Ohio expected to join the growing ranks of state DOTs choosing to #RepairPriorities

lancaster-ohA road crew repaving Main Street in Lancaster, OH. Photo by Robert Batina via Flickr.

In 2008, just 6 percent of roads in Ohio were listed as being in “poor” condition. By 2011, though, that number had ballooned to 20 percent — the state was failing to keep up with needed repairs. Yet during that same time Ohio spent millions of dollars building new roads, taking funds away from repair work and adding to the state’s future repair burden.

Many states across the country are in similar predicaments. As Smart Growth America detailed in our 2014 report Repair Priorities, between 2009 and 2011 states collectively spent $20.4 billion annually to build new roads and add new lanes — projects that accounted for just 1 percent of their total road system. During that same time, states spent just $16.5 billion annually repairing and preserving the other 99 percent of their roads. This despite the fact that roads conditions were deteriorating faster than many states could fix them.

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New report from Brookings Institution advocates for road repair and maintenance

The Brookings Institution hosted an event this morning titled “State Roads to Economic Recovery: Policies, Pavements, and Partnership.” The multi-panel event was organized in conjunction with the release of “Fix it First, Expand it Second, Reward it Third – A New Strategy for America’s Highways,” a new report from the Hamilton Project analyzing the impact of state and national transportation infrastructure investments.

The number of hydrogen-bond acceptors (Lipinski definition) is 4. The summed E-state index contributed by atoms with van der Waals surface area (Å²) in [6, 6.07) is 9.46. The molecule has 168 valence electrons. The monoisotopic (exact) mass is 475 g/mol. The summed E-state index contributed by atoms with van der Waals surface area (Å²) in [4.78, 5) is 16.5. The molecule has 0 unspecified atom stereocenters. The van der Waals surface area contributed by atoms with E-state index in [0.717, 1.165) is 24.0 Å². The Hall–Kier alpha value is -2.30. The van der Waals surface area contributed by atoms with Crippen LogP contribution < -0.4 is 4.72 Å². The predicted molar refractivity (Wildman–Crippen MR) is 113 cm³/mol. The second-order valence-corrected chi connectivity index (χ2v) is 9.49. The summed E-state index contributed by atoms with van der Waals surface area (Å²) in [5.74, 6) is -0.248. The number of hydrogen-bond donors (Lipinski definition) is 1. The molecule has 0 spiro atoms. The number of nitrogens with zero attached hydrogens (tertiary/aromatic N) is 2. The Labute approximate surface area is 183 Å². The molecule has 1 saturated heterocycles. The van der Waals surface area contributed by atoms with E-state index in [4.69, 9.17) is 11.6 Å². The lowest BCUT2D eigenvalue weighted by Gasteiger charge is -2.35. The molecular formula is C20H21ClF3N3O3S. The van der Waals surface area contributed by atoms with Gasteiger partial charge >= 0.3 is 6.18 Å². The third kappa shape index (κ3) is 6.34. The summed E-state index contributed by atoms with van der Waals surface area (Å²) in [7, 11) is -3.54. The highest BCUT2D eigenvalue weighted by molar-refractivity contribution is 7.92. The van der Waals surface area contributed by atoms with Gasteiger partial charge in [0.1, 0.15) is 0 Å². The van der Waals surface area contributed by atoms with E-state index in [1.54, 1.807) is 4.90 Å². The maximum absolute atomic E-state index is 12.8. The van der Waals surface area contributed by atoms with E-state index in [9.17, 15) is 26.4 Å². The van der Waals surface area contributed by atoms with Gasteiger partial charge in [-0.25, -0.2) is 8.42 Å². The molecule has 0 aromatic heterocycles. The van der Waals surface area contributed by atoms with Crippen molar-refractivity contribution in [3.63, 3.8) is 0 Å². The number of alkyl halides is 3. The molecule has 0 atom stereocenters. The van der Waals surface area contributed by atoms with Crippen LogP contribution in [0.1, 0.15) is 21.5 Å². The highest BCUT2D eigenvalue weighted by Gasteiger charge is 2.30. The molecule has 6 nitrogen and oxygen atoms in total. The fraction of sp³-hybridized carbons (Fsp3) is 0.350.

Report coauthors Matt Kahn, Professor of Economics at UCLA, and David Levinson, of the University of Minnesota, presented their proposal to a packed crowd. Over 80% of the current U.S. highway system, they explained, was built before 1972 – almost forty years ago. Kahn and Levinson recommend a three-step approach to maintain this aging infrastructure: fix it first, expand it second and reward it third. By focusing on fixing existing infrastructure before creating new, states can boost their economy and maximize the number of jobs created.

As Bruce Katz, Vice President and Director of the Metropolitan Policy Program at Brookings, highlighted, state governments are currently under tremendous pressure to transform their economies. Katz identified transportation infrastructure as a crucial future investment to drive growth in metro regions across the country. Robert Puentes, Senior Fellow at Brookings, highlighted how transit systems are necessary to, “move goods, ideas and workers quickly and efficiently.”

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